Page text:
Senior Airman Mathew Matlock, 125th Special Tactics Squadron, was awarded the Bronze Star Medal for his deployment to Afghanistan fall 2008 through spring 2009. During his deployment, Airman Matlock conducted more than 35 mounted and dismounted combat patrols and 40 combat operations.
Staff Sgt. Simon Malson, 22nd STS, was awarded The Bronze Star with Valor for his deployment to Afghanistan during summer through winter 2008. During his deployment, Sergeant Malson participated in 20 direct-fire engagements, 50 combat missions and controlled over 100 aircraft flights resulting in more than 125 enemies killed in action.
Staff Sgt. Jeffrey Reiss, 22nd STS, was awarded the Bronze Star Medal with Valor for his deployment to Afghanistan summer to winter 2008. During his deployment, Sergeant Reiss conducted more than 50 combat missions, and delivered Air Power in five direct-fire engagements, which led to 60 enemies killed.
Master Sgt. Jeffrey Guilmain, 22nd STS, was awarded the Bronze Star Medal with Valor for his deployment to Afghanistan summer through fall 2006. During his deployment, Sergeant Guilmain was attached to an coalition forces unit where he conducted 20 mounted and dismounted patrols and controlled more than 50 aircraft to include the A-10, B-1 and AC-130.
Tech. Sgt. Christopher Keeler, 22nd STS, was awarded the Bronze Star Medal for his deployment to Afghanistan summer-winter 2008. During his deployment, Sergeant Keeler was attached to four separate Special Forces teams where he was the main Joint Terminal Attack Controller and was also a trainer to Afghanistan's 150 Army Special Force Commandos. While deployed, Sergeant Keeler conducted 15 combat missions that lead to 15 insurgents killed.
Staff Sgt. Sean Mullins, 22nd STS, was awarded the Bronze Star Medal for his deployment to Afghanistan summer through winter 2008. During Sergeant Mullins deployment, he conducted more than 30 tactical missions, controlled over 20 aircraft and facilitated the deployment of more than 5,000 pounds of ordnance that resulted in 50 enemies killed.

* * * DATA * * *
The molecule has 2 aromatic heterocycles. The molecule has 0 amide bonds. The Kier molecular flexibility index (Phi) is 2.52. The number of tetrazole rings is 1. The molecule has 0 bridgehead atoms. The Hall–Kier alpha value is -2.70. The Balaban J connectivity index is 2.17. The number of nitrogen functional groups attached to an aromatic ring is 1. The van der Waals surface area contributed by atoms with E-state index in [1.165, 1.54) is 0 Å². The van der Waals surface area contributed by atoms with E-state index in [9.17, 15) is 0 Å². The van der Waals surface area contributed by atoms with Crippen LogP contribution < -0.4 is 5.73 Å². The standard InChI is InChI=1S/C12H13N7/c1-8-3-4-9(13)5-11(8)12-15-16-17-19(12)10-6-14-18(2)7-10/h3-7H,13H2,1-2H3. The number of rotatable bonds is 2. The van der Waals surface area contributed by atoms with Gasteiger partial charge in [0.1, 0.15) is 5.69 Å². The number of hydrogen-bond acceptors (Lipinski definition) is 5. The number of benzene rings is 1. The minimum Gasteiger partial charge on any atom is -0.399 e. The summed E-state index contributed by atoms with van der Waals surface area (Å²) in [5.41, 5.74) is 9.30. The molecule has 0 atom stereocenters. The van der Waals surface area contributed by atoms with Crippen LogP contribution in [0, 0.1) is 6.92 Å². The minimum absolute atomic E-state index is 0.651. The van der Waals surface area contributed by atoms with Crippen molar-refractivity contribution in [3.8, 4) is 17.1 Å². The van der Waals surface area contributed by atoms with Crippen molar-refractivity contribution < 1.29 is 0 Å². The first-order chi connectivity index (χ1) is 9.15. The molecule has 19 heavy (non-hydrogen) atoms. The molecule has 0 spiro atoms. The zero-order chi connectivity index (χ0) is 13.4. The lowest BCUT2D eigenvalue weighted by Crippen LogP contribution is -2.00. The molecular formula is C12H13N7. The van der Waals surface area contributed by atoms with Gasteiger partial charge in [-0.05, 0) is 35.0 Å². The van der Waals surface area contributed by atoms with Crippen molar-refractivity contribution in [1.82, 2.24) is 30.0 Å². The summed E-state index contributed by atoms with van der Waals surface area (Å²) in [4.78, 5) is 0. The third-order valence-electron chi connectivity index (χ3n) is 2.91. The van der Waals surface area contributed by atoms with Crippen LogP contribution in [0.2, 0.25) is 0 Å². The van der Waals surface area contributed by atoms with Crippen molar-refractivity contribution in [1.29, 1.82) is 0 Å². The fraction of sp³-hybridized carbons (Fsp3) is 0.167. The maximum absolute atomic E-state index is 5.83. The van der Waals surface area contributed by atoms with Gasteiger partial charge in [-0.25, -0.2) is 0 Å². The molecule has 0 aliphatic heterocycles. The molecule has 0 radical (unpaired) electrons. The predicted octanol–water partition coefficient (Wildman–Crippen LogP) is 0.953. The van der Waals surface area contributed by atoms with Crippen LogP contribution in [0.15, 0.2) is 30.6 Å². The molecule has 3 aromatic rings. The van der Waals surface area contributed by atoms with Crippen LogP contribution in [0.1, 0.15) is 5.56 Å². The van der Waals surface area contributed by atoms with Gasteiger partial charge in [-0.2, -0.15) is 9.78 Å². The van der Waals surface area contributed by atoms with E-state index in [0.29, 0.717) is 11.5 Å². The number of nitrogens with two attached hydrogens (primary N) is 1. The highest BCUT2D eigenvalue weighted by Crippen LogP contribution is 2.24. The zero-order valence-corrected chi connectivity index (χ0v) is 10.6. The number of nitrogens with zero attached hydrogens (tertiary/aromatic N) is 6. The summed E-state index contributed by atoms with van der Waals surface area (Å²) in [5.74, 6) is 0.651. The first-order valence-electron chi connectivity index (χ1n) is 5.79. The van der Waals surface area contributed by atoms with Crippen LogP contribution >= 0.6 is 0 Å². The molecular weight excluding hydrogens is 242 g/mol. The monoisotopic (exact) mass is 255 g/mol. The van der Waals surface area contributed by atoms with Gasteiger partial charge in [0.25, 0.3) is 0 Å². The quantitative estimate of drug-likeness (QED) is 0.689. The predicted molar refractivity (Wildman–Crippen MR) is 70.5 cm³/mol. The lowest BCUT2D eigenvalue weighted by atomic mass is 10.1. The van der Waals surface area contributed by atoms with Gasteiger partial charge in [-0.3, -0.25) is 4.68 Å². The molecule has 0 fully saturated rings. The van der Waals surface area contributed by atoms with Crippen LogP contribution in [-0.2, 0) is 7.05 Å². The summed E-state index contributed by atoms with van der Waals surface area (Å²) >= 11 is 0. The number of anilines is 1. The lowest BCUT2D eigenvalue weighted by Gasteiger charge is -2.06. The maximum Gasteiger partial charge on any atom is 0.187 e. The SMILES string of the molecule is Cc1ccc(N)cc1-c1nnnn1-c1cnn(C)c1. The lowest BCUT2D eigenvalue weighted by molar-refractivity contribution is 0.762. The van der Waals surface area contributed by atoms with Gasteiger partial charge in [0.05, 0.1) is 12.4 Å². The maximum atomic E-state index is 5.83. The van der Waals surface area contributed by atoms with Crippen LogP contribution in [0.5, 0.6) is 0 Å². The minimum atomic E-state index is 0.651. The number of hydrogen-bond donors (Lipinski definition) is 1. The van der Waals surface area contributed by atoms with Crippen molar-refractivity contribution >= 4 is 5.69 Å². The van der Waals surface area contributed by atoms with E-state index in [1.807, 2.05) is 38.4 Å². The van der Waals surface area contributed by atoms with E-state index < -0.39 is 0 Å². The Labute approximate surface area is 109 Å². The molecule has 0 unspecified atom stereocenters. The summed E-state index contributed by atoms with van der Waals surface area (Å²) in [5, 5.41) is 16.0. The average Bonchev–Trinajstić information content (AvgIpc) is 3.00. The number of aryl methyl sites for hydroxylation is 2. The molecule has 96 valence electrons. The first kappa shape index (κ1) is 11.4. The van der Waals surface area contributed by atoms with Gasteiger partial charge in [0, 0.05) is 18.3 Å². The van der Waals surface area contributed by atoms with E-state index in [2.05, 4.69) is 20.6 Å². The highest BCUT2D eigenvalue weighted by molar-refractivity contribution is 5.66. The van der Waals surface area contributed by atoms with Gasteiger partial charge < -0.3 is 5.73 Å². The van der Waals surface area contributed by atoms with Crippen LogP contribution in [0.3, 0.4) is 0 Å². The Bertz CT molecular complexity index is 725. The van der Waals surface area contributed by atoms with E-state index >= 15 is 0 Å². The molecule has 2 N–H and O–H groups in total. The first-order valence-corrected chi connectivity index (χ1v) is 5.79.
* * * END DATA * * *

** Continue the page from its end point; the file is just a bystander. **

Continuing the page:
Tech. Sgt. Marc Tirres, 22nd STS, was presented the Purple Heart for injuries he suffered while responding to a well coordinated insurgent attack on Afghanistan National Government facilities in January 2010. During this mission, he assaulted up three stories to engage a well armed and barricaded enemy. Because of his actions, the entrenched force was destroyed within hours compared to previous terrorist attacks which took days to stop. Upon further clearing of the building an explosive device detonated causing shrapnel wounds to left side of face, arm, and leg as well as his left eye.
Tech. Sgt. Douglas Neville, 22nd STS, was presented the Purple Heart for injuries he suffered a a large-scale mission to disrupt insurgent activity in the Helmand Province, Afghanistan, in January 2010. As enemy rounds grazed his position, Sergeant Neville returned fire, emptying six magazines. Enemy snipers hit Sergeant Neville twice. To escape the deadly fire, Sergeant Neville had no choice but to jump 20 feet off of the building, severely fracturing his foot upon landing.
(Capt. Ali Kojak, 62nd Airlift Wing Public Affairs and Senior Airman David Salanitri, Air Force Special Operations Command Public Affairs, contributed to this article.)